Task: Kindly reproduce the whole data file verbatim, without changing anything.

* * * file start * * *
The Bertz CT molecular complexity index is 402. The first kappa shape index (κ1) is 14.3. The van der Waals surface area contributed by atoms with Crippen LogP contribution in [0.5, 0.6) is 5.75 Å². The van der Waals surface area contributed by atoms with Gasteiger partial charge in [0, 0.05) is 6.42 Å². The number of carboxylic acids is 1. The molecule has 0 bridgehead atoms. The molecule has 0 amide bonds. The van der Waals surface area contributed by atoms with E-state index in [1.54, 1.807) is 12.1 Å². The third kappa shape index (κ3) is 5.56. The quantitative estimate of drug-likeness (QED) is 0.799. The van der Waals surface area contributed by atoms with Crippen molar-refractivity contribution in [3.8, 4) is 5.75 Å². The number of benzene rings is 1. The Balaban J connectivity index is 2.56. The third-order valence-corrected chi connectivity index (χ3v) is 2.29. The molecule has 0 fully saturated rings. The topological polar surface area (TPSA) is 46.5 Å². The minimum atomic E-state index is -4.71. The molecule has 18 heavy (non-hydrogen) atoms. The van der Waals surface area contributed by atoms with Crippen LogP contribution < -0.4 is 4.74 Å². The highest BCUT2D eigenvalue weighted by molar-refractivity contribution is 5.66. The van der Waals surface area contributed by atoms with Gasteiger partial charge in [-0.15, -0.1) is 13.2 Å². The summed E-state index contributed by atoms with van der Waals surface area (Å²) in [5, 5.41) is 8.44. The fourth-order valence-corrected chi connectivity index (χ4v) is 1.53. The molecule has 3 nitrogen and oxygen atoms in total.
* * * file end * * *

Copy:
The Bertz CT molecular complexity index is 402. The first kappa shape index (κ1) is 14.3. The van der Waals surface area contributed by atoms with Crippen LogP contribution in [0.5, 0.6) is 5.75 Å². The van der Waals surface area contributed by atoms with Gasteiger partial charge in [0, 0.05) is 6.42 Å². The number of carboxylic acids is 1. The molecule has 0 bridgehead atoms. The molecule has 0 amide bonds. The van der Waals surface area contributed by atoms with E-state index in [1.54, 1.807) is 12.1 Å². The third kappa shape index (κ3) is 5.56. The quantitative estimate of drug-likeness (QED) is 0.799. The van der Waals surface area contributed by atoms with Crippen molar-refractivity contribution in [3.8, 4) is 5.75 Å². The number of benzene rings is 1. The Balaban J connectivity index is 2.56. The third-order valence-corrected chi connectivity index (χ3v) is 2.29. The molecule has 0 fully saturated rings. The topological polar surface area (TPSA) is 46.5 Å². The minimum atomic E-state index is -4.71. The molecule has 18 heavy (non-hydrogen) atoms. The van der Waals surface area contributed by atoms with Crippen LogP contribution < -0.4 is 4.74 Å². The highest BCUT2D eigenvalue weighted by molar-refractivity contribution is 5.66. The van der Waals surface area contributed by atoms with Gasteiger partial charge in [-0.15, -0.1) is 13.2 Å². The summed E-state index contributed by atoms with van der Waals surface area (Å²) in [5, 5.41) is 8.44. The fourth-order valence-corrected chi connectivity index (χ4v) is 1.53. The molecule has 3 nitrogen and oxygen atoms in total.